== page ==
Monday, 2 June 2008

"What's Your Name Again?"

So Virgin Radio has been snapped up by Absolute Radio and their backers, The Times of India Group for £53.2 Million. First, congratulations to all the team at Absolute Radio International. Those who know them, or have worked with them, know what a first rate team they are both as owners and consultants. This particular UK national licence is safe in the hands of people who are passionate about radio. Good stuff.

The interesting thing about this deal is the decision to discontinue with the ‘Virgin Radio’ brand and launch a brand new radio brand. The BBC’s James Cridland has written a thoughtful article on his personal blog about the pros and cons of this decision, and comes to the conclusion that ditching the name is a good idea. Certainly, when I was Head of Music at Virgin in the late 90’s, the audience was over 4 Million and the Virgin brand had a lot more ‘media and consumer equity’ than it has now. So, with a war chest of £15 Million to re-launch this station… what’s this thing going to be called? How do you go about dreaming up a new name?

There are different tacks you can take. You can adopt the “Does What it Says on the Tin” approach, which delivers names like… Rock Radio, Classic FM, Planet Rock and The Jazz. You kind of know what you’re going to get even if you’d never listened to these before.

Then there’s the “Evokes a Mood” approach which gives us gems like… Smooth Radio, Easy, Chill, Beat and Vibe. This is more subtle, and yet nudges at expectation without being as direct. But you do have a hint at what you were going to get.

Then there’s the “Just Call It Something Cool” type of brand. For example… Kiss, Galaxy and Xfm. If you’d just touched down in the UK and had no prior knowledge of Galaxy, you’d have no reason to suspect it’s a Dance and RnB format aimed at under 30’s. But the name’s quite a good one nonetheless.

Of course the days of naming your station after a river are hopefully gone! Yes that’s right international readers… there are plenty of stations in the UK named after a local river!! As are the days of giving your station the Latin word for ‘undefeated’ which bore significance for William the Conqueror but isn’t that great as a radio brand. Come on down ‘Invicta FM’. We know who you are!

The only time I’ve been involved in naming a station was when I worked at Virgin Radio and we had been given a place on one of the London DAB multiplexes to fill with a ‘Soul and Disco’ station. The process involved the then Operations Director Andy Mollett saying “I’m going to toilet. When I come back I want you to have a name for this station”. And “The Groove” was born!! It has since died a death... but not, I believe, as a result of its name!

But the main point is this. In the long term, listeners won’t really care about what it’s called, as long as it delivers the content and music they want. Sure… some names are better than others, but we tend to only think a brand name is bad if the brand is bad. Bad brands make bad brand names. You can call a great brand whatever you want… people will still consume it.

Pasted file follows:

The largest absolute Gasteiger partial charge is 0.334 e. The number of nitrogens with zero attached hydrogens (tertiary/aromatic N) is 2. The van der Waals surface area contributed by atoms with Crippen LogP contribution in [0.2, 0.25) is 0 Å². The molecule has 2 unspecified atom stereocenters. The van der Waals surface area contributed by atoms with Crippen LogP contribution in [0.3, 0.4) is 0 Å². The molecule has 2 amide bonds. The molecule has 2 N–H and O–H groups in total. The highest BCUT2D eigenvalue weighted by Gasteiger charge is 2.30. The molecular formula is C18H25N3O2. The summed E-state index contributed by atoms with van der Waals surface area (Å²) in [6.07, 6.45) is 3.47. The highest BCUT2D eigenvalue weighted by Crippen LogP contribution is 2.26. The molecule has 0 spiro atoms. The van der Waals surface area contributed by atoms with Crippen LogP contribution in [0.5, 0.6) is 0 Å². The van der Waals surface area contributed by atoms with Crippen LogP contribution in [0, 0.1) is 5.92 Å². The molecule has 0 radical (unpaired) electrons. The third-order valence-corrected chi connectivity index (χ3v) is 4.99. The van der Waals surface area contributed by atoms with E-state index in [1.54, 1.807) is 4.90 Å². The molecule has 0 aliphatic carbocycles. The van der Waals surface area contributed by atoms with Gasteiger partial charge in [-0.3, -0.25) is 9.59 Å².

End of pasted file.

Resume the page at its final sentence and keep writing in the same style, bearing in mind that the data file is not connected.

Launching a new radio brand in the UK gives those who had lost faith with the old Virgin Radio a chance to reappraise the station under its new guise, and for those who love it as it is… it will be reinvented as perhaps something even better. I’ll bet you this though… It won’t be in Latin, named after a river, or decided upon during a toilet break!


James Cridland said...

The styles you've forgotten are the much beloved "river style" of early heritage stations (Radio Aire, Radio Forth, Radio Clyde, Radio Trent), the "frequency style" names (Elevenseventy, Mix 106, FM107.9), or the ludicrous "frequency style when you were on AM but now you're only on FM style" which 2Ten FM exemplifies.

When Pennine FM rebranded to The Pulse, the station spent three days without a name, which was hilarious. "You're listening to the radio" was one rather excellent link I remember hearing - commercial radio presenters totally incapable of not mentioning the radio station every link, top and tail.

For a youth brand, I think the name The Shit is well worthwhile, if only so you can say "This is The Shit, innit?" in a youth stylee. Can't see Ofcom going for it, somehow...

jaybs said...

Virgin Radio was never a format that appealed to me, just wish the UK could have heard "The Groove" - I was only ever to listen on the internet.

I do feel it is time for the station name change and I'm sure it would have been one of the conditions of the sale, not sure what name is best to adopt as I think the format is now so dated, the whole station needs a complete
overhaul and full re-branding.

Colin Kelly said...

In these multi platform times I think new stations should use .com in their names.

Very easy way to promote the web-site without even thinking, much more modern sounding than "FM" or "radio" and gets round the issue of mutiple frequencies.

Anonymous said...

Fictional US examples from the Queens of The Stone Age album 'Songs for The Deaf' which is basically a concept album based on a road trip. All US stations begin with 'K' or 'W' for some reason.

WOMB - The Womb
KRDL - The Curdle
KLONE - 'Clone radio, making sure every radio station in America sounds exactly the same'

Anonymous said...

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